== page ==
September 15th

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Young Adult Fiction

 

julie Short Girl Dead Mom journal entry

September 15 SGDM journal entry

 

My mother is dead. So what? My heart hurts, but it hasn’t stopped beating – my mom’s did. I’m still alive. I know this because the alarm clock still goes off every morning. I still go to school. I still read books. I still talk to my friends on the phone.

Sure, my soul aches. But I can’t let that keep me from functioning like a normal human being. I can’t walk around crying and depressed twenty-four hours a day, and I wouldn’t want to anyway. I like being alive. And even though I’ll admit that there are times when I feel like crying for no reason whatsoever, I like laughing and feeling happy a whole lot more.

Of course, that doesn’t mean that I never get angry or upset. Because, I do. Only, most of the time, my momentary fits of anger (or sorrow) have absolutely nothing to do with the fact that I have a dead mother.

But, just because I don’t think about her all the time – just because I can laugh at one of my grandfather’s jokes, or get mad at my brother for annoying me – doesn’t mean that I don’t miss my mom. Or that I didn’t love her. Or that I wouldn’t be thrilled to have her back. I’m just fairly certain that she’s not coming back. After all, she’s dead. We buried her.

And, anyway, being motherless isn’t the worst thing in the world. Think about it. I am not homeless, or hungry, or unloved. I am not trapped in a war-torn country. And I don’t live in fear of being thrown into a concentration camp by Nazis like poor Anne Frank.

Yes, I have felt sorrow. But, I have never despaired. Bad things happen all the time, but that doesn’t mean that life can’t be good. It’s simply a matter of choosing to be happy. And if you don’t believe me, if you don’t think that happiness is a choice, then you have obviously never suffered and survived. Because anyone who has ever been trapped inside a tragedy knows that the only way to escape intact is to laugh – out loud and often.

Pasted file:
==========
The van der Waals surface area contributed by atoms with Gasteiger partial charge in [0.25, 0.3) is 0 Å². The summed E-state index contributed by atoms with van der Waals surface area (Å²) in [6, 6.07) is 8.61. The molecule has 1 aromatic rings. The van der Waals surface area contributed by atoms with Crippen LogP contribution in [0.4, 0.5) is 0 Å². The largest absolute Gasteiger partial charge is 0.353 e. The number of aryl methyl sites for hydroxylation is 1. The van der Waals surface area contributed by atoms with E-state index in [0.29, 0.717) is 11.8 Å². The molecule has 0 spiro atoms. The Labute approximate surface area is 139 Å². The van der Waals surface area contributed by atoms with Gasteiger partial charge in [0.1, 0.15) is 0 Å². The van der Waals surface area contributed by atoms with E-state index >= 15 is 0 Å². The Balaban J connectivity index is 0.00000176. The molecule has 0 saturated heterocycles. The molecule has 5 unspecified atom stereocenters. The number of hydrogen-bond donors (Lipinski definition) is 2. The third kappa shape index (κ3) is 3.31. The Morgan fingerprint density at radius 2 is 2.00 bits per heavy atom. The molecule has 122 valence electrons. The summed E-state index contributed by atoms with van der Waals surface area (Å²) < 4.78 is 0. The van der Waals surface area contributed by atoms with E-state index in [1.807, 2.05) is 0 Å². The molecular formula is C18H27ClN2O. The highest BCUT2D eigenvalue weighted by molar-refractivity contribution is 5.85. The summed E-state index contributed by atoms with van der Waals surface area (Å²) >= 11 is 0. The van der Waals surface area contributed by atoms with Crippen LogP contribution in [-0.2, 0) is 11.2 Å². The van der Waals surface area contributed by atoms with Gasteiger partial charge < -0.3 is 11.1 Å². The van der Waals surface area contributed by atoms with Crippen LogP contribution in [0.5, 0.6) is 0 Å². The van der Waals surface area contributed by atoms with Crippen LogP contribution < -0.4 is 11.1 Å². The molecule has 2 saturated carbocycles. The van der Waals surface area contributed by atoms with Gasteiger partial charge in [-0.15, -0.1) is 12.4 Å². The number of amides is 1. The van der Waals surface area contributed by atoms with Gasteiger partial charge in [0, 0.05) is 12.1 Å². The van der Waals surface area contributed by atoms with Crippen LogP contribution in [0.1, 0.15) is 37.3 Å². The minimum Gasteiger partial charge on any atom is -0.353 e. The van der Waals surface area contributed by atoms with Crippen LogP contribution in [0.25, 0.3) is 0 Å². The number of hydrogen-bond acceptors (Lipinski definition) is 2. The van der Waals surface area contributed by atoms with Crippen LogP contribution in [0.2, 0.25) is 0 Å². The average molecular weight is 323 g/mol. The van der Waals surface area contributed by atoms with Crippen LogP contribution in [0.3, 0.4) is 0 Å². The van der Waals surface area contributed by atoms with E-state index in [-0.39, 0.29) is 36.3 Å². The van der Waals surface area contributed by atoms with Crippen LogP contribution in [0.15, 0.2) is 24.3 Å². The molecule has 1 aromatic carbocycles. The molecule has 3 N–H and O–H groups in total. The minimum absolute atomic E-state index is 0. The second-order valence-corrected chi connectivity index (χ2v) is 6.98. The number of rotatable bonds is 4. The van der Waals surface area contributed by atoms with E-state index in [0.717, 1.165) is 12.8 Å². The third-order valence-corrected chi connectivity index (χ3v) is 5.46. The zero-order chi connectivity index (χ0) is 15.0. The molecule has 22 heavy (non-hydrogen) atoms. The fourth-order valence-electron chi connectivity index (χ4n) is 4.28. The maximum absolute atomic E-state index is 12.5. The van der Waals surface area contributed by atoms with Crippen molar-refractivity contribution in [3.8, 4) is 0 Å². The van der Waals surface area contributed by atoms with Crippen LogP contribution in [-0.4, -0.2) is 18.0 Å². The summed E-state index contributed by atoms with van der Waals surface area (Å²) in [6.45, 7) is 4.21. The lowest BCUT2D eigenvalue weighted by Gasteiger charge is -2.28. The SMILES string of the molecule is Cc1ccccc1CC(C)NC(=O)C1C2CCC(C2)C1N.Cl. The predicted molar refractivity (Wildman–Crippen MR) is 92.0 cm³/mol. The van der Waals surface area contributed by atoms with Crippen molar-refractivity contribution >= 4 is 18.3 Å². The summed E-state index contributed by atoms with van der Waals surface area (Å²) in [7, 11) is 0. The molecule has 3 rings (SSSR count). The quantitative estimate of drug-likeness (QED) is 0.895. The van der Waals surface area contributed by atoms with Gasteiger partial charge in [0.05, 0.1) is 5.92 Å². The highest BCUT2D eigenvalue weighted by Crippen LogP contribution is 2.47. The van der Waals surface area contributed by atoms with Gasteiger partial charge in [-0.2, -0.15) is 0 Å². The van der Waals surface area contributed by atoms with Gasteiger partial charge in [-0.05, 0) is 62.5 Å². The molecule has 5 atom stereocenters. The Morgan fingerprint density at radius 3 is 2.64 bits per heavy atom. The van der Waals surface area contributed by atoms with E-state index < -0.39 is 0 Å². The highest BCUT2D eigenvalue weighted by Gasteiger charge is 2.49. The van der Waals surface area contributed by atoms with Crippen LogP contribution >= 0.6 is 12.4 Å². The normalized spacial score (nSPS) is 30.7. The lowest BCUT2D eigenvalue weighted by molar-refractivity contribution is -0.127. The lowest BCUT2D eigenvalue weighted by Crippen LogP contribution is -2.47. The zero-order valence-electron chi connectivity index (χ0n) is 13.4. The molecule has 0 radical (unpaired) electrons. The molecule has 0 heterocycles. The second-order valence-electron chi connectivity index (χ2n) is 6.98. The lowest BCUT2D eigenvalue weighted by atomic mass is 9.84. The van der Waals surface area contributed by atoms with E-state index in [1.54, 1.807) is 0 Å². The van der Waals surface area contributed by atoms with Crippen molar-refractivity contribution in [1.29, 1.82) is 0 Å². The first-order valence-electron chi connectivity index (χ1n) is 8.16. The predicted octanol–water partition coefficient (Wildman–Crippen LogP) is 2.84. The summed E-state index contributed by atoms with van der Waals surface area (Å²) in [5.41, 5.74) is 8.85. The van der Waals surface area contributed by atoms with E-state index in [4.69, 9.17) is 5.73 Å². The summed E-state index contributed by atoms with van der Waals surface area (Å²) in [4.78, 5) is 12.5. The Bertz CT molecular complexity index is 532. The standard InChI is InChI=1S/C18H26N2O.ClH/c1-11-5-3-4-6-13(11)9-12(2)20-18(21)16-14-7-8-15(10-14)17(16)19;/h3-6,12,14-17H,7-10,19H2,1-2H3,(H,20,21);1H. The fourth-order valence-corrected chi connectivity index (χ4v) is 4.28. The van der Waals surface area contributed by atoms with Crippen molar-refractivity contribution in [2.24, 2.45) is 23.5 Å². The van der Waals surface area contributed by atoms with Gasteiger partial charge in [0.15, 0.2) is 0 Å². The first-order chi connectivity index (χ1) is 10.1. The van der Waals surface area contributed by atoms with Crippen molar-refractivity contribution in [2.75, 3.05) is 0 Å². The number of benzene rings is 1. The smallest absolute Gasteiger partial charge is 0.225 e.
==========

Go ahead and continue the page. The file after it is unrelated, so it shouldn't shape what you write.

I think that a person could suffer a lifetime of sorrows and still have a happy life, so long as they never stopped laughing.

Not that I think that I have all the answers, or anything. I may sound like a know-it-all but, believe me, the only thing that I know for sure is that I don’t know much. How much could I possibly know, I’m only twelve years old…. O.K., I’m eleven and three quarters. But, that’s not important.

What is important, is that fact that I recognize that even though the temptation to wallow in self pity is strong, it’s definitely no way to live. Which is why I refuse to walk around feeling sorry for myself. And I certainly don’t expect – or want – anyone else feeling sorry for me either. As I have already explained, my life isn’t all that horrible.

At least, I didn’t think that it was, or even think much about it at all until a couple of weeks ago. But, lately, I have been thinking about it a lot. Obsessing over it, really. And, to be perfectly honest, the whole thing is starting to scare me a little bit.

That’s why I am looking forward to doing this weekly journal assignment for my English teacher, Mrs. Loeb. I figure that, maybe, if I write everything down, I’ll be able to get it all out of my system.

Besides, Mrs. Loeb says that if she discovers any really outstanding journals when she reads through them at the end of the school year, she’ll show them to her husband. He works for a publishing company. Mrs. Loeb says that if he thinks that any of the journals are particularly well-written, he might want to publish one.

The day that she made that announcement there was nearly a riot in the cafeteria (everyone was so excited at the thought of becoming a published author). But, now, some people are saying that Mrs. Loeb is only dangling the possibility of publication in front of us as a ploy to make sure that we keep up with our weekly writing assignments, and that she really doesn’t have any intention of showing the journals to her husband.

Whatever. The truth is that, deep down, every single one of my classmates is secretly hoping that, in the end, their journal will be one of the chosen ones. I have that dream myself. Who wouldn’t?

But, even if my journal doesn’t turn out to be the literary masterpiece that I’m hoping to create, I still think that starting one is a really good idea. Published or not, I just want to feel normal again.

1 Comment

  1. This is my favorite quote:

    “I think that a person could suffer a lifetime of sorrows and still have a happy life, so long as they never stopped laughing.”

    14 or 40. So true.

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